Others may describe such a person as lazy, but he would quickly argue in his defense that he had done a mountain of tasks, traveled many miles, and skimped on his sleep. They perceive him to be inactive because he is doing nothing of importance that has overall purpose or direction.
How to help the nonproductive pastor
While the pastor must ultimately accept responsibility for his feelings, goals, and behavior, he must also find understanding and acceptance from those whose responsibility it is to "pas tor" the pastor. The following are suggested guidelines for helping the inactive pastor.
1. Make your leadership person-centered rather than product-centered. The most valuable investment in any organization is people. If those who are responsible for the well-being of employees wish to avoid contributing to burn out, they must undertake long-range planning in order to offer person-centered leadership, and replace material priorities with human and spiritual values. Productivity is achieved when there is a realistic balance between the needs for organizational prosperity and individual well-being. It is an accepted fact that productivity loss can be caused by work overload, boredom, unrealistic deadlines, improper training and super vision, fear motivation, inadequate rest periods, and no opportunity for growth, to mention just a few factors. 5 Before inactive pastors are condemned, leaders must first ask themselves the question "What are we doing or not doing to contribute to the problem?" When an individual within the system malfunctions, the system itself must assume some responsibility.
The majority of inactive pastors are burned out, unsupervised, over whelmed, and discouraged. The stresses of ministry have left them feeling tired, guilty, lonely, and confused. Consequently, either they escape into an isolated and "safe" world where failure is avoided by not trying or they invest themselves in relentless busyness and active nonproductivity. Inactive pastors do not need criticism; they need under standing and assistance in developing self-awareness, self-esteem, and realistic goals for self-directed behavior.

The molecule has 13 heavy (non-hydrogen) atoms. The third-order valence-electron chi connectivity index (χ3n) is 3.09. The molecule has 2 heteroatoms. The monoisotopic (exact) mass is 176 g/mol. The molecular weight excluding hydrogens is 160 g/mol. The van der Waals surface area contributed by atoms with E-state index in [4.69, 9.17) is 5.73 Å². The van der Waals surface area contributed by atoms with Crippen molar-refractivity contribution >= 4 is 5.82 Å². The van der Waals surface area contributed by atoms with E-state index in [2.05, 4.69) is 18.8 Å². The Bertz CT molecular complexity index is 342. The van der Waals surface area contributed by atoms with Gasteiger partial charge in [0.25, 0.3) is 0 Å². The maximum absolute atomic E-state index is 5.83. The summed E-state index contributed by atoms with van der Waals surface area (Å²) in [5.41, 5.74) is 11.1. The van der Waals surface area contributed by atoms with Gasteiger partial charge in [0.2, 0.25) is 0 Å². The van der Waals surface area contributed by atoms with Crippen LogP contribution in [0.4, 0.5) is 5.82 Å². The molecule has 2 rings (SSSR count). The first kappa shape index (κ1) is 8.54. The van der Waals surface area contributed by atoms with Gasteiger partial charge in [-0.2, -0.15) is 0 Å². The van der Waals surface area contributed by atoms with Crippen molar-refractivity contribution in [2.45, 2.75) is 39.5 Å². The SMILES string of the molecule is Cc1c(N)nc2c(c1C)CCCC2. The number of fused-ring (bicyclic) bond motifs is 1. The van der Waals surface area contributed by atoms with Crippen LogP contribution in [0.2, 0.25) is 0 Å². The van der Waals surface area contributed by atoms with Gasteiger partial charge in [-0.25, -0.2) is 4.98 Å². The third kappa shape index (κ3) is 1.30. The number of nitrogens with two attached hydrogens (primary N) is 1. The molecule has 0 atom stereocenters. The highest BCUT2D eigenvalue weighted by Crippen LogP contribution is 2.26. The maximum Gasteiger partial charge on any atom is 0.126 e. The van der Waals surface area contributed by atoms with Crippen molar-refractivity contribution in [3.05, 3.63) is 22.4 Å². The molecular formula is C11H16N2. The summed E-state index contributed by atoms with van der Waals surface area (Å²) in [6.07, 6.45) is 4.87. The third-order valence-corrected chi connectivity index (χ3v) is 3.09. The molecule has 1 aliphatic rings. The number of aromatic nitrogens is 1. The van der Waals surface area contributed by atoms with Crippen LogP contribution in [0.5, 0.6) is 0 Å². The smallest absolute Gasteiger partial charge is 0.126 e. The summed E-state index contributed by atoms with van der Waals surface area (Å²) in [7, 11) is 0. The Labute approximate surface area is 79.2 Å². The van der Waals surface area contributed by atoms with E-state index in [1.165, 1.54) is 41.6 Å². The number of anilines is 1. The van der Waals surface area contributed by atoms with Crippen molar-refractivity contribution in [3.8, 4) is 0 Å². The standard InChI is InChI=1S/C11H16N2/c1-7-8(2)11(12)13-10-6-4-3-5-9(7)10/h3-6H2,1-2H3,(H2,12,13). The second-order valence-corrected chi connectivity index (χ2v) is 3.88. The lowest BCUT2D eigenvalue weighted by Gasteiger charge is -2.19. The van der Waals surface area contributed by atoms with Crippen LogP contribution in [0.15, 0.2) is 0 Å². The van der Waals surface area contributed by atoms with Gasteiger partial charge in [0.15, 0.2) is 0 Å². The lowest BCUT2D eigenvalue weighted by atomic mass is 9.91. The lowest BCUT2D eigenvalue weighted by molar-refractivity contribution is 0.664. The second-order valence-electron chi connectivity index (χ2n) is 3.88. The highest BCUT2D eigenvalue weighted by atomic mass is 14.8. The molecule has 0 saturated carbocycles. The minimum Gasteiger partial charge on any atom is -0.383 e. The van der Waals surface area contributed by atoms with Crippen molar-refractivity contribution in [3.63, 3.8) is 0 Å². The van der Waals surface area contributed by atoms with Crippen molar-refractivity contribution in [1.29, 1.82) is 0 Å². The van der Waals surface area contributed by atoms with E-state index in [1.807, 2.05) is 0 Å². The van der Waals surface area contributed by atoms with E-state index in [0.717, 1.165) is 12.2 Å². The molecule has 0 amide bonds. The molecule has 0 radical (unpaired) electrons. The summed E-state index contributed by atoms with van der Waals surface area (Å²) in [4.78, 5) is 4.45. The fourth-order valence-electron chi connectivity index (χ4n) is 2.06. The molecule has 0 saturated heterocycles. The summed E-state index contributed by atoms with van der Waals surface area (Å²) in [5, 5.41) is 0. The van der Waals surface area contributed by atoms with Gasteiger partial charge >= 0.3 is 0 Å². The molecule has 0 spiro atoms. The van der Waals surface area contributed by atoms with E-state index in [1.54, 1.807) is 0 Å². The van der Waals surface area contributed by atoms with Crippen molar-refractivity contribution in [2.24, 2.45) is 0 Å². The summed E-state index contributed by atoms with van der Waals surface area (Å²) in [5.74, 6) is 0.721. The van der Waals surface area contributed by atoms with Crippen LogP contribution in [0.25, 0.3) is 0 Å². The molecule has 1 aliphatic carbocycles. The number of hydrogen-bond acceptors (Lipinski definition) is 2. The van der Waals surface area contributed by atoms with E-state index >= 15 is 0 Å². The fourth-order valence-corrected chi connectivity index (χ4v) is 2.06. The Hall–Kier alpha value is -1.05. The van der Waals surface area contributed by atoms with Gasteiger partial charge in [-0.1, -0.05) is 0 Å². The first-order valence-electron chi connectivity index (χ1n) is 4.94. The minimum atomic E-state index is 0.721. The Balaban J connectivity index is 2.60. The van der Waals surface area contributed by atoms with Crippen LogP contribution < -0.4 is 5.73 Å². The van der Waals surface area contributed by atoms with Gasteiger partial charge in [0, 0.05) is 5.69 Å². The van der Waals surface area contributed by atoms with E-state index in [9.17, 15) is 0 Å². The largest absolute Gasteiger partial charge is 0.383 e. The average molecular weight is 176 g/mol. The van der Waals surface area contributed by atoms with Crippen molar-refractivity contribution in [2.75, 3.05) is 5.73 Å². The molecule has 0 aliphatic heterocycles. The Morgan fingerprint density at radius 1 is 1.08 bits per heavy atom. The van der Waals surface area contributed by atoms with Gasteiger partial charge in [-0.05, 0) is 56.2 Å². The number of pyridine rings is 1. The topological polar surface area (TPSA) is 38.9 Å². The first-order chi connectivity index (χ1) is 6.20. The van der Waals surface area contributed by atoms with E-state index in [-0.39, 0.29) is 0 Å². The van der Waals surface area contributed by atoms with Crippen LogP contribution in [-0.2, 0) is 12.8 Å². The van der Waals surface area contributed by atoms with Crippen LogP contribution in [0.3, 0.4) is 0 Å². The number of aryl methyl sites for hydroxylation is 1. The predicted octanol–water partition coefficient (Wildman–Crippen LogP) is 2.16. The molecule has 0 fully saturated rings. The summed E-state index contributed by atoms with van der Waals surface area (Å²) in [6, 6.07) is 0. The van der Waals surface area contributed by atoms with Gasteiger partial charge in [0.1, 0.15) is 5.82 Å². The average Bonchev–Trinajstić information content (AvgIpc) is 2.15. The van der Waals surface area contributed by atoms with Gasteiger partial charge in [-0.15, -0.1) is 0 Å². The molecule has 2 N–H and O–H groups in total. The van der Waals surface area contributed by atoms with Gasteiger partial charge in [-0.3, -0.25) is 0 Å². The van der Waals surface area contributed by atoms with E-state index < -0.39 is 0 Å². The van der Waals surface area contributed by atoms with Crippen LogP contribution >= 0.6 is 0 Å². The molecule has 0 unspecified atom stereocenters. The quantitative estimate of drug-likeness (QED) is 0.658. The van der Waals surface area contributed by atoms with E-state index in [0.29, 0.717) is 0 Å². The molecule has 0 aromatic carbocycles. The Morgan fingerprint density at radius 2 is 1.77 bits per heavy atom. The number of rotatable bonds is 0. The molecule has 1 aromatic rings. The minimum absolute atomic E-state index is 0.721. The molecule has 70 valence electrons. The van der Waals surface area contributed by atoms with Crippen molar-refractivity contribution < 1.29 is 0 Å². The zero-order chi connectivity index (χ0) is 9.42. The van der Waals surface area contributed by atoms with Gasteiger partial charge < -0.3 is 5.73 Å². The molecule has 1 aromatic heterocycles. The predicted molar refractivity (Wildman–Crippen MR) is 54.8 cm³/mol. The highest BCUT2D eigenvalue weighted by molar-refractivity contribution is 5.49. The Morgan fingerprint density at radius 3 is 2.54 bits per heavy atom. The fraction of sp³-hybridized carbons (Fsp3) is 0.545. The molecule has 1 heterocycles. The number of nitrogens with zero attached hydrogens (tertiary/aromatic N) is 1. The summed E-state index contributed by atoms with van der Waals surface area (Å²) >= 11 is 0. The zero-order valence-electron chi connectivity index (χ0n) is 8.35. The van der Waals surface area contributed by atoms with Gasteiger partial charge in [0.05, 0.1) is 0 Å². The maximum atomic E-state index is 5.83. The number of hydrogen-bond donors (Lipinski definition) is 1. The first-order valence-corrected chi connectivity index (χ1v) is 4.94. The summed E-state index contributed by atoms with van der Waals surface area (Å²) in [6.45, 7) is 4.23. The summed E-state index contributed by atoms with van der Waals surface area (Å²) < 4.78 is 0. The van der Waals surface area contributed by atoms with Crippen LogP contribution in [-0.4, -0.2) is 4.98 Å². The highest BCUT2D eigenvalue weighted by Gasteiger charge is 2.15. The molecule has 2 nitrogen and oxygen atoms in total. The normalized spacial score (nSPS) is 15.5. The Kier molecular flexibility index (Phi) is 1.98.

2. Create a positive work environment for the pastor working under your leader ship. Burnout is present in environments with strong evidence of fear and a lack of trust. Jack Gibbs, psychologist and management consultant, has suggested that job burnout is significantly related to the degree of personal and trusting relation ships on the job. Fear, he suggests, is the major stifler of creativity and imagination. 6 Potential burnout environments are those in which the lack of trust is demonstrated through such means as limited growth opportunity, overcontrol, obvious management manipulative strategies, insensitivity, and nonexistent delegation. Organizations that demand unquestioning loyalty to hierarchical systems and stress high productivity as opposed to personal effectiveness and fulfillment may be creating the crippling stagnation, infighting, and low productivity that they are seeking to correct or avoid.
On the other hand, trust eliminates fear and minimizes distress. A century ago Count Camillo Benso di Cavour, father of Italian unification, constructed a new and more creative environment by advocating the idea that the person who trusts others will make fewer mistakes than the person who distrusts them.